Antique Radio Classified
A.R.C.--The National Publication For Buyers And Sellers
Of Old Radios And Related Items--Published Monthly

Radio and Newspapers in the 1930s
"Just the FAX, Ma'am"


Web Edition

In the 1930s attempts were made to commercialize the transmission of text and photographic material by radio facsimile. In this article, Michael Banks covers the Finch facsimile system and the major players in radio facsimile. (Editor)

The Great Depression, with its bank failures, widespread unemployment, and bread lines was a grim period. Business, industry, and the economy shuddered to a halt, along with most people's hopes for the future.

But not everything was stagnant. The march of science and technology continued unabated. Indeed, technology seemed to be the only thing that held any promise for the future. As the decade progressed, electricity was extended into rural areas. Automobiles became faster, safer, and more luxurious. Aviation records were broken as quickly as they were set. Advances in medicine, entertainment, and labor-saving appliances were announced almost daily, and two world's fairs showcased the marvels of technology to come.

Most of these modern marvels were not available to every citizen, but one aspect of technology touched almost everyone -- radio. Even people without electricity or telephone service had radios. Music, news, speeches, and plays had most of North America gathered around their Philco, Emerson, and Crosley sets every evening.

Crosley recommended the use of its Model 1758A high fidelity, 2-band radio
Figure 1. Crosley recommended the use of its Model 1758A high fidelity, 2-band radio to feed its facsimile printer. The radio tuned the BC band and 24 to 47 MHz band. It featured an amplified AVC circuit to control the radio's output level to the printer.


As the growth industry of the 1930s, radio was the focus of many experiments and improvements. More powerful transmitters were built, and more reliable receivers poured from the factories. Radio was broadcast from airplanes. Deco style came to both radio and phonograph cabinets. Radios were even showing up in new cars.

Almost anything seemed possible. Anything, that is, but combining radio with newspapers. Radio was the newspaper's worst enemy. It competed for advertising dollars, and lured people away from reading the news. (Why pay a nickel for a paper, when you could listen to the news for free?) The wire services that supplied newspapers with news and photos refused to allow broadcasters access to their services. The one news service that was formed to supply radio stations with news -- the Transradio News Service -- was the object of lawsuits by the conventional news services almost before it started business.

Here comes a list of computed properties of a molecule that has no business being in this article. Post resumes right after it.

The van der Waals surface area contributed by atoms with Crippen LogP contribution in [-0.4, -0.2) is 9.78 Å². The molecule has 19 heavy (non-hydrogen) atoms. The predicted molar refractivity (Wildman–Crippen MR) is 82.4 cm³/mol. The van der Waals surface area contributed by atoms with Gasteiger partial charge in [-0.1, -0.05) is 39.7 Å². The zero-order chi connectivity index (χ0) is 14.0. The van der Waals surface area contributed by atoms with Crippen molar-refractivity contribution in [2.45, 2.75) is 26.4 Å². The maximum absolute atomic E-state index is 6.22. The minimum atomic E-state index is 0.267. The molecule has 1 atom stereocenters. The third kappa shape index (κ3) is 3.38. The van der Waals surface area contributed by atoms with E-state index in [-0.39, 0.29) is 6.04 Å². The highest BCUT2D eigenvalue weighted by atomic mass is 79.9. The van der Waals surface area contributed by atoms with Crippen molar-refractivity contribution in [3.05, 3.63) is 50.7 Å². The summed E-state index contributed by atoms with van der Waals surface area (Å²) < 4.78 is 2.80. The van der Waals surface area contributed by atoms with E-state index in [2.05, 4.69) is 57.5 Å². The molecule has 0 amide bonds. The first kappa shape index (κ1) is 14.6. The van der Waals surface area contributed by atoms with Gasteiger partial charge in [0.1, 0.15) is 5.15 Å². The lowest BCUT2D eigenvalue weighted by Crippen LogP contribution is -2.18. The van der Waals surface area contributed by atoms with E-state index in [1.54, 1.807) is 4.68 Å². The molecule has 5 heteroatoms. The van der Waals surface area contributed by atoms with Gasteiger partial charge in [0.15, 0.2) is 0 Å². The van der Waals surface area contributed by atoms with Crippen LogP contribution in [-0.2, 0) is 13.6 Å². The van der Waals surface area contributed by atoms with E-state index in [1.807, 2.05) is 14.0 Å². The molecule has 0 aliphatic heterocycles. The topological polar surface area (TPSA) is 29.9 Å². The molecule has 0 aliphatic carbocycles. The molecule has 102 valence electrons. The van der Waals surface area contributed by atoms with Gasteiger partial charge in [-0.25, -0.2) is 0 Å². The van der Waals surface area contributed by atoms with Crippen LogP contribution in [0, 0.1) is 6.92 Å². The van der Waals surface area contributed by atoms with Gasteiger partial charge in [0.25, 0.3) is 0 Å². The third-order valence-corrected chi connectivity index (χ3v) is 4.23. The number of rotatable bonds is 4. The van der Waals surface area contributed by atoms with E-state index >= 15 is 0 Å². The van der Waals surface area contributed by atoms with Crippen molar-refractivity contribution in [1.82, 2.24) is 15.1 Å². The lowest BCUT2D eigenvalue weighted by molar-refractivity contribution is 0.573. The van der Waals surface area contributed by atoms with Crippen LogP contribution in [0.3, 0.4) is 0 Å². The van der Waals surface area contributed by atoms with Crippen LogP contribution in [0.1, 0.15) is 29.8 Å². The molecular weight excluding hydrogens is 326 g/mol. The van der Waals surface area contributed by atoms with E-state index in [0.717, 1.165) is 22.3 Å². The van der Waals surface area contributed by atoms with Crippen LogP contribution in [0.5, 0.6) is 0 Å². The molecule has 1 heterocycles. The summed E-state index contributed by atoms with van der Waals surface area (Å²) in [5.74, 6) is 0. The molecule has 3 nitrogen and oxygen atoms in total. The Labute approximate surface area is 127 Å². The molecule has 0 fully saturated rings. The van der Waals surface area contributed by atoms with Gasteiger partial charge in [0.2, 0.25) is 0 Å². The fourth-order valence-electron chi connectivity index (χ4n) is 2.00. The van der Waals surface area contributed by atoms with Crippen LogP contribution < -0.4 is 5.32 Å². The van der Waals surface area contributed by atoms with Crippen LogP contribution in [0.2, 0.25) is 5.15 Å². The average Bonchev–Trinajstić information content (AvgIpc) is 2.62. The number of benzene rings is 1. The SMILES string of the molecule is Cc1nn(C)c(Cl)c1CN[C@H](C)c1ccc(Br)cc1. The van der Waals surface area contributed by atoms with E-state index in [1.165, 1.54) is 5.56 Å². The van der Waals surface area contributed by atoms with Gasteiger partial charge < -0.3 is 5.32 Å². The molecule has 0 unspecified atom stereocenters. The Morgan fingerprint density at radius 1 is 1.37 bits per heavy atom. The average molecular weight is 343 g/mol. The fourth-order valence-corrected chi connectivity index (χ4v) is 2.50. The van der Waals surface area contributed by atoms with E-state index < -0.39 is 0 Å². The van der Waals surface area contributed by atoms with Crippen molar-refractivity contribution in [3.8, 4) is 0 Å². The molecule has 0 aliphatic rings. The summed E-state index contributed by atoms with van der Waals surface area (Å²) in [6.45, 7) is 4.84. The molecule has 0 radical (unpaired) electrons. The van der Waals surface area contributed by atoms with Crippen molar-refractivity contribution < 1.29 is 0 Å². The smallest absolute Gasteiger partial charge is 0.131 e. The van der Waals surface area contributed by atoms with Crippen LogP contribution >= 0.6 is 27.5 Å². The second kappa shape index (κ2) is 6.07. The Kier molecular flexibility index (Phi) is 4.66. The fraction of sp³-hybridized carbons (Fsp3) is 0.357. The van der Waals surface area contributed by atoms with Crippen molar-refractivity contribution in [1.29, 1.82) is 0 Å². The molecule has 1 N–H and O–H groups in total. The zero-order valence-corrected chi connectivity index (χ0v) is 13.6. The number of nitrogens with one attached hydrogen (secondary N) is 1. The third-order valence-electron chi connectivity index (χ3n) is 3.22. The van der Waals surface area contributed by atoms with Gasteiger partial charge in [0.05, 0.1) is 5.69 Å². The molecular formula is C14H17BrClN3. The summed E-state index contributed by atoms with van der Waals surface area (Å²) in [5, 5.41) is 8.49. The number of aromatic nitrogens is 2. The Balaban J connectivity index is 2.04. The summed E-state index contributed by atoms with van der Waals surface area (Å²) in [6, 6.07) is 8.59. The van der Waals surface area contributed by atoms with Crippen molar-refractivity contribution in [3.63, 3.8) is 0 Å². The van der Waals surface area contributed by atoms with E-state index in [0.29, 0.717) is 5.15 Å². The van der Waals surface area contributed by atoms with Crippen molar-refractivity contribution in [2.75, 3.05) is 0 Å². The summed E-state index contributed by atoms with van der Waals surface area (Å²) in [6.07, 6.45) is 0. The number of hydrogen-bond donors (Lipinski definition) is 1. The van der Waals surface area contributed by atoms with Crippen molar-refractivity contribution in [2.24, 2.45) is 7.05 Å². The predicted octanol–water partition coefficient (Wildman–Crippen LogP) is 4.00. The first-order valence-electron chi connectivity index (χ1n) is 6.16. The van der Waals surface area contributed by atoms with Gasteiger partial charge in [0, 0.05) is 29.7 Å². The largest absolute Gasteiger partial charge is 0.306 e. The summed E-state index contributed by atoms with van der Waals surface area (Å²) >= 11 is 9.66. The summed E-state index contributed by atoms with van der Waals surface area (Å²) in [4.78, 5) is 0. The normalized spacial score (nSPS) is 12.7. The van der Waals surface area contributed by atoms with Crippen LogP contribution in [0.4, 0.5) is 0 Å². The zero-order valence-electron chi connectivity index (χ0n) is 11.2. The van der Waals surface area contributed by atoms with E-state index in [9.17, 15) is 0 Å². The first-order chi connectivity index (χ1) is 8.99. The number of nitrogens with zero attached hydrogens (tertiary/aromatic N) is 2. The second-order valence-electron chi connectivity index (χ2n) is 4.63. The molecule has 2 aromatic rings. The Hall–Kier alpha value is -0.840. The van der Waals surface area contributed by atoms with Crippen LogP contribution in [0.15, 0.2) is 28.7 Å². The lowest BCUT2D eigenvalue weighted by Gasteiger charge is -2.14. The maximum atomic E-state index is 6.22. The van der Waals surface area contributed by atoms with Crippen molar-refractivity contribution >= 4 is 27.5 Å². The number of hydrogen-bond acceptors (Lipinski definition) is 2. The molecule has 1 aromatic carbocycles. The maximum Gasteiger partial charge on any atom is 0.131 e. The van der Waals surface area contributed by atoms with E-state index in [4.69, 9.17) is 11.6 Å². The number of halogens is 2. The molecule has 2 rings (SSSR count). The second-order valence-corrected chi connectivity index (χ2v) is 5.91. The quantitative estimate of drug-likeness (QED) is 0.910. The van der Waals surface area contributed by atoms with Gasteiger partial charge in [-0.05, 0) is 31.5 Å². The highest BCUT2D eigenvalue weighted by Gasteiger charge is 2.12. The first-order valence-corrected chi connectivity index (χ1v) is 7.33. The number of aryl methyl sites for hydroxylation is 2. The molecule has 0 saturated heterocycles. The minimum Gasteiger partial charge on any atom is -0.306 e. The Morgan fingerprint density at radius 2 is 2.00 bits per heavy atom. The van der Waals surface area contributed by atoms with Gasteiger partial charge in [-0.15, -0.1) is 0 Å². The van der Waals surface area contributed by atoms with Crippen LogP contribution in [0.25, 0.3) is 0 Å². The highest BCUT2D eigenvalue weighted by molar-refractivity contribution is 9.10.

Radio Facsimile Transmission

There were people who hoped to bridge the gap between radio and newspapers, however. One was an engineer named William G.H. Finch. His company, Finch Telecommunications Laboratories, had developed a simple, low-cost system for transmitting and receiving facsimile (now known as FAX) by radio. He applied for his first patent in 1935.

Surprisingly, radio facsimile was nothing new. The first radio facsimile system was patented in 1905, and its earliest application was transmitting weather maps and other data to ships at sea (a practice that continues today). By the early 1920s, news services were transmitting photos by radio facsimile (the first wire photos).

In theory, radio facsimile transmission was nothing more than substituting radio broadcast for telephone wires. But the reality was not that simple. Transmitters and receivers were complicated and temperamental, and usually required highly trained operators. Until Finch's system, radio facsimile equipment was just too complex and costly for most commercial applications.

Finch had three rivals: RCA, General Electric, and Western Electric, each a corporate giant that might have crushed him. But, as a 1937 article in Business Week put it, the Finch system was " the first to come out of the laboratory and into family parlors."

By the end of 1937, Finch had sold three U.S. radio stations on testing his "radio printer" system: WGH in Newport News, Virginia; WHO in Des Moines, Iowa; and KSTP of St. Paul, Minnesota. The broadcasters received FCC permission to transmit radio facsimile signals in September, 1937, and the first transmissions of radio-printed news were made the week of October 15, 1937, in the Minneapolis/St. Paul area. By November, the Iowa and Virginia stations were also broadcasting newspapers.

A Typical FAX Unit

The typical radio facsimile unit resembled a large radio or phonograph cabinet, with the radio receiver and printer housed as one unit within. One example of the receiver/printer equipment was Crosley's high fidelity 2-band radio, Reado printer, and timer, shown in Figures 1, 2 (see print version), and 3.

Crosley offered a timer
Figure 3. Crosley offered a timer to turn the radio/printer on and off at the appropriate times, thus reducing paper consumption.


The system printed the news on a 5-inch wide strip of heat-sensitive paper similar to that used by 1970s printing calculators and FAX machines. The chemical treatment that made the paper heat-sensitive gave the paper a gray or green tint. Text and images were printed in black or dark gray in two columns. Photos and half-tone artwork didn't come through as well as in regular newspapers, but line art reproduced nicely. A typical printout is shown in Figure 4.

Station Participation